Lenovo Yoga 710 (11-inch) laptop

This convertible laptop has a whopping ?149 off the usual ?700 price. Convertible usually means you can pop the screen off and use it like a tablet, but the Yoga has a different system. It has a flexible hinge, which lets you fold the screen flat instead.

Leaving the keyboard on doesn’t impact portability, either, since the 710 is light, weighing just over 1kg. The 710 is tiny, so does that impact its performance? And is the screen any good?

Find out in our Lenovo Yoga 710 review[5].

John Lewis Spectrum Duo radio

John Lewis has knocked a third of the price of its own-brand radio, which has gone from ?59 to ?39. This DAB radio was cheap to start with and, with ?20 off, it’s a steal.

The Duo is John Lewis’s second stab at a digital radio and includes a second speaker, which means you can enjoy your favourite stations in stereo. Sound quality is paramount on a radio, so to find out if the Spectrum Duo’s audio is up to scratch, head to our John Lewis Spectrum Duo review[6].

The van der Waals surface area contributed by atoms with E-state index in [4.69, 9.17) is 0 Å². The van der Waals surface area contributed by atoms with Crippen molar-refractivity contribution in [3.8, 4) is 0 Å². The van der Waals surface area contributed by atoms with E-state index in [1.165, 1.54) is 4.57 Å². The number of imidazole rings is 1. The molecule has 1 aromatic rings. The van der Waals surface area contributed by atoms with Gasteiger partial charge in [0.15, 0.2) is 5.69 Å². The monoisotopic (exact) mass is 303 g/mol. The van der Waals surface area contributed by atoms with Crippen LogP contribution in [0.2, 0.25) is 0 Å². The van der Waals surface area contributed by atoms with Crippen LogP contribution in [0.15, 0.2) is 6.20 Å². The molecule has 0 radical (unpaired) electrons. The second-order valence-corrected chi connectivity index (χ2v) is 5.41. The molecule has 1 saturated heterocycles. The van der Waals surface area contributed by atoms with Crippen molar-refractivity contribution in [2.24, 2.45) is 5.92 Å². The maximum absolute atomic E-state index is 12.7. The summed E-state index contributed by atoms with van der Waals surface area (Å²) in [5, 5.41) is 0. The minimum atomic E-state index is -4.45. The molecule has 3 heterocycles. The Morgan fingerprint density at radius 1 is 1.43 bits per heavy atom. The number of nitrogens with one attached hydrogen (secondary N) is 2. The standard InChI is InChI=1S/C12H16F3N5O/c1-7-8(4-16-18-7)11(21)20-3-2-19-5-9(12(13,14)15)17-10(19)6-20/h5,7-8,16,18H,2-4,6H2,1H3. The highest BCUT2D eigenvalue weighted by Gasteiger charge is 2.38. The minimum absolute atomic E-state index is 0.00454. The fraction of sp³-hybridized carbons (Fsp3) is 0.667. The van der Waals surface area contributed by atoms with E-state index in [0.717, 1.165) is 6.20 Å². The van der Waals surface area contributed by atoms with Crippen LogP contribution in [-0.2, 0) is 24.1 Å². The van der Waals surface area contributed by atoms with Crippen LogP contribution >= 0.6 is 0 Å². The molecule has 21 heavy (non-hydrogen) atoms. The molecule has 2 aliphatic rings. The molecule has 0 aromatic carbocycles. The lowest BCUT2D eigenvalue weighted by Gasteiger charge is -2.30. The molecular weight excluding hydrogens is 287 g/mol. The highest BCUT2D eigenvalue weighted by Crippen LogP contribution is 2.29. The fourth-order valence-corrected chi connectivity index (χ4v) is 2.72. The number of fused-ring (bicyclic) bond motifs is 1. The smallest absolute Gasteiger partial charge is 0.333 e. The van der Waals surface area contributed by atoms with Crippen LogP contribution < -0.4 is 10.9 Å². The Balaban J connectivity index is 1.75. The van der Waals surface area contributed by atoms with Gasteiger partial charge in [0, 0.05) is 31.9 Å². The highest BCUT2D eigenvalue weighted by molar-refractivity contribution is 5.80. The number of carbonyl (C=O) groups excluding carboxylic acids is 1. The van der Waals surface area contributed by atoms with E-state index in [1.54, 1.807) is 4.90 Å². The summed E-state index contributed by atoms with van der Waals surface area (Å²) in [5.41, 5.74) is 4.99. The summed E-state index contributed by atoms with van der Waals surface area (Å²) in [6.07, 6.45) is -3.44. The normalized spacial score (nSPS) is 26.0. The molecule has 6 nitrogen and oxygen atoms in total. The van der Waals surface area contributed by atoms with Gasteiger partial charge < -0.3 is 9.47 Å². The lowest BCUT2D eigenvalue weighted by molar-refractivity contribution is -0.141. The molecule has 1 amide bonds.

HP Envy 7640 printer

At almost half price, this is one of the best deals we’ve found.

It’s usually ?149, but you can get this printer for ?89 in the sale. It has all the features you could want, including double-sided printing, wi-fi and near-field communication (NFC), so you can print from compatible devices, such as a smartphone, just by holding them near the printer. It’s not short of features, but is the print quality any good?

Find out in our full HP Envy 7640 review[7].

References

  1. ^ TV reviews (www.which.co.uk)
  2. ^ Samsung UE49KS9000 review (www.which.co.uk)
  3. ^ Surface Pro 4 tablets (www.which.co.uk)
  4. ^ Asus ZenPad 3S Z500M review (www.which.co.uk)
  5. ^ Lenovo Yoga 710 review (www.which.co.uk)
  6. ^ John Lewis Spectrum Duo review (www.which.co.uk)
  7. ^ HP Envy 7640 review (www.which.co.uk)